We wont be bullied

The Intercept’s investigation into Oracle has struck a nerve.

In February, Intercept investigative reporter Mara Hvistendahl delivered a major scoop, uncovering evidence that tech giant Oracle had marketed and sold software to be used for surveillance by police in China and other oppressive regimes around the world.

So how did Oracle react to the story? Did the company challenge our reporting? Admit its actions and pledge to reform its policies?

Nope. Oracle responded by attacking our reporter. Viciously.

Oracle executive Ken Glueck first lashed out in lengthy blog posts. He asked people to help him dig up dirt on Hvistendahl personally. Then he harassed her on Twitter, getting himself temporarily suspended from that platform.

Despite all the bullying, threats, attacks, and insults, Oracle hasn’t refuted our central findings. And that’s why we won’t back down when Oracle or any other giant corporation, politician, or... government tries to evade accountability and shut down investigative journalism.

If you share our commitment to uncovering the truth and holding the powerful accountable, please make a donation to The Intercept.

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Hvistendahl led a team that investigated Oracle and its partners for months, poring over slide presentations and government contracts and engaging in an extensive back-and-forth with Oracle representatives, who gave conflicting responses and sought to spin reality.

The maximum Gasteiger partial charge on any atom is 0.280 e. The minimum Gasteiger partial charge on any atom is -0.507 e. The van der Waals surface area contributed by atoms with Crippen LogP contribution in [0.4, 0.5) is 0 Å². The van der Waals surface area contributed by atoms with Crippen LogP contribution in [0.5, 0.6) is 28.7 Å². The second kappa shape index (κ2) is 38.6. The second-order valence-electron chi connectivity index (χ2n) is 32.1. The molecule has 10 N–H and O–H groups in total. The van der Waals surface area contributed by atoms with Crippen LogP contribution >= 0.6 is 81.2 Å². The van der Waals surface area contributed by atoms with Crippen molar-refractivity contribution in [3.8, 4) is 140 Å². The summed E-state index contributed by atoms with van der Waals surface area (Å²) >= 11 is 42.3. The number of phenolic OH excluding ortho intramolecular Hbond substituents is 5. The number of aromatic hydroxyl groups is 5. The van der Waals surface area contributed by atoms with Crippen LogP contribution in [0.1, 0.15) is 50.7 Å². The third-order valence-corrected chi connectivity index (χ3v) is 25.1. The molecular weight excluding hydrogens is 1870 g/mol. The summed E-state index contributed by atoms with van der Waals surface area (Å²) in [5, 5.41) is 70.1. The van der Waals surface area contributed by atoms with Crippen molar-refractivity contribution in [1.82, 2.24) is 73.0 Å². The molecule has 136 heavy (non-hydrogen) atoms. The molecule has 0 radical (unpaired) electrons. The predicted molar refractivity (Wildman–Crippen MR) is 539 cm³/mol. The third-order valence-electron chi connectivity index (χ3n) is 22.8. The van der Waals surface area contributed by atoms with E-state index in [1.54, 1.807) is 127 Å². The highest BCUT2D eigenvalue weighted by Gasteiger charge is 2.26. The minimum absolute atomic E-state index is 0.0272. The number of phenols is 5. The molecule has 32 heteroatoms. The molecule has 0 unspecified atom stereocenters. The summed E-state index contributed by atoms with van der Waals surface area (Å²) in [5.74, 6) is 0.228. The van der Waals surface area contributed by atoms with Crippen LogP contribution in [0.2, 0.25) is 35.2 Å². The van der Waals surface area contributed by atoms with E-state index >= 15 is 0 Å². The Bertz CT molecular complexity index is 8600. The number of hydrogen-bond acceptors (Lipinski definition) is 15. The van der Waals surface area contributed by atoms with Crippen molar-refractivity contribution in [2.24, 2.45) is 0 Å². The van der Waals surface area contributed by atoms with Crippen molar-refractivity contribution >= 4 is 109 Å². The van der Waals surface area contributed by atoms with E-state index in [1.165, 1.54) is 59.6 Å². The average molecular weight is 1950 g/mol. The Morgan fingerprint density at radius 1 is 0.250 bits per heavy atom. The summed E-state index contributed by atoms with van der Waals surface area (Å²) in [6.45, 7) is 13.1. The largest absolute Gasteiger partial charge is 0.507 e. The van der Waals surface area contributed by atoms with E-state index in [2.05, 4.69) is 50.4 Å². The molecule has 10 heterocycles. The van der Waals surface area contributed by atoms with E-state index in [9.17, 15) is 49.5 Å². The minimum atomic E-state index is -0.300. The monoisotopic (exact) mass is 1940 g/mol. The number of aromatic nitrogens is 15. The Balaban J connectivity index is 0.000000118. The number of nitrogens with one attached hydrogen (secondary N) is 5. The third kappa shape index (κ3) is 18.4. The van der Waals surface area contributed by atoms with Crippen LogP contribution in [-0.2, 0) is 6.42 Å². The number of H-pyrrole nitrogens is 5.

A veteran tech journalist formerly based in China, Hvistendahl uncovered how the Beijing police bought a server based on Oracle technology to use in a surveillance system and how Oracle marketed its software for use by police looking to track sensitive citizen data like DNA and medical information. The company even sold technology to the public security bureau in Xinjiang, where Uyghurs and other ethnic minorities are being held in internment camps.

What’s more, The Intercept found evidence of Oracle selling or marketing analytics software to police in Mexico, Pakistan, Turkey, and the United Arab Emirates. In Brazil, Intercept reporter Tatiana Dias uncovered police contracts between Oracle and Rio de Janeiro’s notoriously corrupt Civil Police.

The Intercept’s investigation into Oracle has struck a nerve — and we won’t be bullied. But taking on corporate giants like this one requires a team of journalists to conduct research and interviews, fact-check and document our conclusions, and distill them into language lay readers can absorb.

Will you make a donation toward The Intercept’s unwavering investigation into powerful corporations like Oracle and their links to oppressive regimes?


Thank you, The Intercept team

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The Intercept is an award-winning nonprofit news organization dedicated to holding the powerful accountable through fearless, adversarial journalism. Our in-depth investigations and unflinching analysis focus on surveillance, war, corruption, the environment, technology, criminal justice, the media and more. Email is an important way for us to communicate with The Intercept’s readers, but if you’d like to stop hearing from us, click here to r0 from all communications. Protecting freedom of the press has never been more important. Contribute now to support our independent journalism.

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